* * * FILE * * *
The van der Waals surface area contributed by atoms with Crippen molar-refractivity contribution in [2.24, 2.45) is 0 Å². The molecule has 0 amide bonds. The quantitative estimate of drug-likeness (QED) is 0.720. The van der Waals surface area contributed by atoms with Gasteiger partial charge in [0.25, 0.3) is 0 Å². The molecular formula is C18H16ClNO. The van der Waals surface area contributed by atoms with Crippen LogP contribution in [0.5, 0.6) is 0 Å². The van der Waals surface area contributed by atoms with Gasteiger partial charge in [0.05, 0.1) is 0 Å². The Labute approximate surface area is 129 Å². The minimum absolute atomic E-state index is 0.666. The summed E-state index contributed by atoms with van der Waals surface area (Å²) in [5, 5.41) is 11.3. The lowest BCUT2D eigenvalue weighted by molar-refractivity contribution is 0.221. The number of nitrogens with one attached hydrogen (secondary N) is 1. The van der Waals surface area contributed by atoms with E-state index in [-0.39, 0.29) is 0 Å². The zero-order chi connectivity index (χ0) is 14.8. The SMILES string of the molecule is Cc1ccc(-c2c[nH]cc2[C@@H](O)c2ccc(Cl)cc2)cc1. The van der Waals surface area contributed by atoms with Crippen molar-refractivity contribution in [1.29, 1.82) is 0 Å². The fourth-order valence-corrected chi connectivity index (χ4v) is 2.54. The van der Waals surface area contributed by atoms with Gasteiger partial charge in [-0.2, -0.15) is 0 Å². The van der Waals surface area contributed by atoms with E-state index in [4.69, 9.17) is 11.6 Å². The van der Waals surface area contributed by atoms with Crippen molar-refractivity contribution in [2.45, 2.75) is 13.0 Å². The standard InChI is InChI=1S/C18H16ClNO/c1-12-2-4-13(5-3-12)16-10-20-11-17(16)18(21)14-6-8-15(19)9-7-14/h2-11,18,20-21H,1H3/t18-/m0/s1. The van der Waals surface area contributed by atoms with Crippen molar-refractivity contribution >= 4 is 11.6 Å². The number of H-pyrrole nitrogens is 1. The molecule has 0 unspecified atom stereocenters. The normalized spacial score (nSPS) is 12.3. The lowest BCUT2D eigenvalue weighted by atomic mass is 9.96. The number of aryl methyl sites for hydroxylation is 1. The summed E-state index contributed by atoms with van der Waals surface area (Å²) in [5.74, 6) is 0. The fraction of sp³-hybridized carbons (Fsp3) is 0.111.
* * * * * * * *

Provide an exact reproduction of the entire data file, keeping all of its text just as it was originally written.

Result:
The van der Waals surface area contributed by atoms with Crippen molar-refractivity contribution in [2.24, 2.45) is 0 Å². The molecule has 0 amide bonds. The quantitative estimate of drug-likeness (QED) is 0.720. The van der Waals surface area contributed by atoms with Gasteiger partial charge in [0.25, 0.3) is 0 Å². The molecular formula is C18H16ClNO. The van der Waals surface area contributed by atoms with Crippen LogP contribution in [0.5, 0.6) is 0 Å². The van der Waals surface area contributed by atoms with Gasteiger partial charge in [0.05, 0.1) is 0 Å². The Labute approximate surface area is 129 Å². The minimum absolute atomic E-state index is 0.666. The summed E-state index contributed by atoms with van der Waals surface area (Å²) in [5, 5.41) is 11.3. The lowest BCUT2D eigenvalue weighted by molar-refractivity contribution is 0.221. The number of nitrogens with one attached hydrogen (secondary N) is 1. The van der Waals surface area contributed by atoms with E-state index in [-0.39, 0.29) is 0 Å². The zero-order chi connectivity index (χ0) is 14.8. The SMILES string of the molecule is Cc1ccc(-c2c[nH]cc2[C@@H](O)c2ccc(Cl)cc2)cc1. The van der Waals surface area contributed by atoms with Crippen molar-refractivity contribution in [1.29, 1.82) is 0 Å². The fourth-order valence-corrected chi connectivity index (χ4v) is 2.54. The van der Waals surface area contributed by atoms with Gasteiger partial charge in [-0.2, -0.15) is 0 Å². The van der Waals surface area contributed by atoms with E-state index in [4.69, 9.17) is 11.6 Å². The van der Waals surface area contributed by atoms with Crippen molar-refractivity contribution in [2.45, 2.75) is 13.0 Å². The standard InChI is InChI=1S/C18H16ClNO/c1-12-2-4-13(5-3-12)16-10-20-11-17(16)18(21)14-6-8-15(19)9-7-14/h2-11,18,20-21H,1H3/t18-/m0/s1. The van der Waals surface area contributed by atoms with Crippen molar-refractivity contribution >= 4 is 11.6 Å². The number of H-pyrrole nitrogens is 1. The molecule has 0 unspecified atom stereocenters. The normalized spacial score (nSPS) is 12.3. The lowest BCUT2D eigenvalue weighted by atomic mass is 9.96. The number of aryl methyl sites for hydroxylation is 1. The summed E-state index contributed by atoms with van der Waals surface area (Å²) in [5.74, 6) is 0. The fraction of sp³-hybridized carbons (Fsp3) is 0.111.